I am writing this in Vienna’s tenth district, sitting inside a good friend’s combined studio/guestroom. A week ago I came to Austria from visiting family in Germany, and a week before that I was in Egypt touring ancient temples. Each place I’ve gone, I’ve arrived deck in hand, ready to read for whoever I might meet. This is how I’ve made so many friends so quickly during my time abroad.
I was shy at first. I was afraid of language preventing me from accurately reading, superstition and religion throwing brick walls against my offers to read for new friends, and cultural differences leaving me embarrassed and out of touch with the people I intended to help and become closer to.
Luckily, it really wasn’t that big a deal. In fact, all of the tips below are important at home or abroad, though I do believe its important to be more conscious of yourself when out of your element. While there is always more to learn, here is what I’ve figured out so far about reading Tarot while on the move…
1. Be Discerning: Map Out Beliefs
Although I doubt you will find yourself on death row, practicing anything resembling magic can stir up superstition and fear in many people – locally and abroad.
Map out the beliefs of people you meet by respectfully asking about the religion of their country and their family, picking up their attitudes towards other ways of life at the same time. Each time I’ve done this, I’ve been asked if I was religious also. I say I am not any specific religion, but my Mother is and I respect many faiths. This isn’t my life story, but it lets me be honest while letting them know I appreciate and respect their beliefs. This also builds connection and trust, which is crucial to an effective reading.
Based on what you learn about people and how much time you have, you can decide whether you’d be interested in reading cards for them. Reading only for open-minded, respectful people is your first step to a good reading.
2. Offering Readings: Take it Lightly
To get people interested in readings, I usually joke around about Tarot a little bit first. When the inevitable topic of career comes up I say rather ironically that I am a fortune teller. Later on in the conversation, I tone it down by comparing Tarot reading to very light counseling, and an entertaining way to talk about life’s problems. Usually people begin to ask for readings, or if they can see me do it. Offering up an example card can quickly lead to a whole night of Tarot readings for a roomful of new friends.
Take the Tarot lightly with strangers. No matter how magical you may be, when discussing a reading it can protect you to mention beforehand that you and the cards are not supernatural in any way. There is no reason to try to sell beliefs on how, why, or if the cards ‘really work’ to people who may rather see the cards as just a fun way to look at problems. And remember: If someone doesn’t know what to ask about, just say “Pick one – Love or Money?”
3. Reading the Cards: Language is a Bridge, not a Barrier
Something I’ve discussed recently is that the language barrier is usually something we throw up as an excuse when we become lazy communicators. If you work at it, you can be understood by just about anybody.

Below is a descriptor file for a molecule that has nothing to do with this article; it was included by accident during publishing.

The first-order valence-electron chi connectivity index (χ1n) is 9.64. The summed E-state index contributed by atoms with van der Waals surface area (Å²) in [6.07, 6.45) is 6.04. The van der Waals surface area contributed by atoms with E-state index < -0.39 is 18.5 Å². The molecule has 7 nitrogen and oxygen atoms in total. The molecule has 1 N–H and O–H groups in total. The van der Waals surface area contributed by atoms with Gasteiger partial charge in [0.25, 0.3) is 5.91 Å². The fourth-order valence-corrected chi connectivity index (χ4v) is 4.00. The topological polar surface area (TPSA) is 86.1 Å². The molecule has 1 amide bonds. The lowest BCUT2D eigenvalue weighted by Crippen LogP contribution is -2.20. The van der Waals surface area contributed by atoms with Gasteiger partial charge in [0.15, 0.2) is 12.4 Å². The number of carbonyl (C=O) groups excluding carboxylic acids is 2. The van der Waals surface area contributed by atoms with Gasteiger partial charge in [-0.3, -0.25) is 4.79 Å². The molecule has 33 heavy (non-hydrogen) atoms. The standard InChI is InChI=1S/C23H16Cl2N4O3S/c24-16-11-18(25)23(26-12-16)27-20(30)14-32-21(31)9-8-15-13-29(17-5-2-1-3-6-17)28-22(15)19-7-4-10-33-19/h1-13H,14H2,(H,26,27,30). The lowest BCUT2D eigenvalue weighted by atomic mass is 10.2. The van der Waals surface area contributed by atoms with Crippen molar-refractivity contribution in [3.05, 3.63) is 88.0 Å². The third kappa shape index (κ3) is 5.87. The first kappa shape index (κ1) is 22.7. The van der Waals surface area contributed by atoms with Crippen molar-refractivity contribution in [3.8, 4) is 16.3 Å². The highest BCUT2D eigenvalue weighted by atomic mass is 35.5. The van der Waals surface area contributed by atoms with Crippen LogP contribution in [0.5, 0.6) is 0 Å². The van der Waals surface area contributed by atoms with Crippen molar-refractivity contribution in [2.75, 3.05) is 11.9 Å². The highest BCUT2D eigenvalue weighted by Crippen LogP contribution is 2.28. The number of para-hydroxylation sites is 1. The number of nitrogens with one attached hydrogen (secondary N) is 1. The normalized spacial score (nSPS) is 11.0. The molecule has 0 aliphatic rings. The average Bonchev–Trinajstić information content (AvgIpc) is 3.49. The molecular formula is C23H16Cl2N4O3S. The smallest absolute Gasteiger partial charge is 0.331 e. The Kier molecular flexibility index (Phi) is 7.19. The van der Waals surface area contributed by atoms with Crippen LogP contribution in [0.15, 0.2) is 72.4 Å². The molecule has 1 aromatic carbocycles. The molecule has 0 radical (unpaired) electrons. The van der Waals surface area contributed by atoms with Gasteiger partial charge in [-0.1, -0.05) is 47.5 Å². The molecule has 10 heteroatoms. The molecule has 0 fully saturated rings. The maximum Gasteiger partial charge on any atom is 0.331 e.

Being a native English speaker is a big advantage since people learn English all over the world – at least a little. Of course, talking about prices and the weather is only going to get you so far in a Tarot reading, so to be more comprehensively understood use simple language, rich facial expressions, and gesticulate – a lot. Having a good translator is just a bonus – Pointing to the three of swords and saying ‘sad’ and then putting a hand over your heart and looking pained is going to get you a lot farther than stumbling through an explanation of the symbols with a severely clipped vocabulary.
If you need help to know how to communicate more expressively, try people watching in other countries. Especially in communities which value privacy less than our US/European standard, I’ve noticed an incredible amount of emotion and energy in speech. If you can communicate in this animated, expressive way, whatever you wish to say will be understood better, and as a bonus you’ll probably make a lot more friends on your trip also.
4. Taking Care: Being Understood
No matter how expressive you are, you might be misunderstood. Anything from the wrong word to a misconstrued gesture may leave them feeling like something bad will happen to them because you read their cards, or worse, you might lose touch with them in confusion. Once this happens, cultural and linguistic differences become more difficult to reconcile, so its important to be very deliberate with your message.
The best guard against errors is to keep the messages – no matter how complex – in the simplest possible language. Also, keeping the good side of every single card in your language gives them the biggest chance for taking a positive message from your reading. Especially in the ‘darker’ cards, keeping the idea of Renewel in the Death, Tower, and 10 of Swords can really help keep you in rapport.
I will keep moving and honing my Tarot skills. I hope these ideas are helpful, and feedback is always welcome and encouraged. Thanks for reading!